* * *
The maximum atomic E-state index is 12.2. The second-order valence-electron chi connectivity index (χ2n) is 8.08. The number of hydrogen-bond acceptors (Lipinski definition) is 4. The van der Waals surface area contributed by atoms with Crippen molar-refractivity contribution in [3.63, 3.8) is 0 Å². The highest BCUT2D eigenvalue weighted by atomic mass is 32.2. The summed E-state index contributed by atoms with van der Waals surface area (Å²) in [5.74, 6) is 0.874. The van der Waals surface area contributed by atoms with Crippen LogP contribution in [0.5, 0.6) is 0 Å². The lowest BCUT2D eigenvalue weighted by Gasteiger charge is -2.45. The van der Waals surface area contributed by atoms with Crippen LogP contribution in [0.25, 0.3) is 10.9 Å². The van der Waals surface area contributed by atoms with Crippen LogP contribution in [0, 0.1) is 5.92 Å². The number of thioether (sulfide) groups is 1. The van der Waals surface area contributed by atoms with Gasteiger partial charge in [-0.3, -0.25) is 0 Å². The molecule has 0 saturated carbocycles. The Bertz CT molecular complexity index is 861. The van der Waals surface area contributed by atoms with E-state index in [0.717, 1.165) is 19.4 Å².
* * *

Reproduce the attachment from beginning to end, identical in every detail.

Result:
The maximum atomic E-state index is 12.2. The second-order valence-electron chi connectivity index (χ2n) is 8.08. The number of hydrogen-bond acceptors (Lipinski definition) is 4. The van der Waals surface area contributed by atoms with Crippen molar-refractivity contribution in [3.63, 3.8) is 0 Å². The highest BCUT2D eigenvalue weighted by atomic mass is 32.2. The summed E-state index contributed by atoms with van der Waals surface area (Å²) in [5.74, 6) is 0.874. The van der Waals surface area contributed by atoms with Crippen LogP contribution in [0.5, 0.6) is 0 Å². The lowest BCUT2D eigenvalue weighted by Gasteiger charge is -2.45. The van der Waals surface area contributed by atoms with Crippen LogP contribution in [0.25, 0.3) is 10.9 Å². The van der Waals surface area contributed by atoms with Crippen LogP contribution in [0, 0.1) is 5.92 Å². The number of thioether (sulfide) groups is 1. The van der Waals surface area contributed by atoms with Gasteiger partial charge in [-0.3, -0.25) is 0 Å². The molecule has 0 saturated carbocycles. The Bertz CT molecular complexity index is 861. The van der Waals surface area contributed by atoms with E-state index in [0.717, 1.165) is 19.4 Å².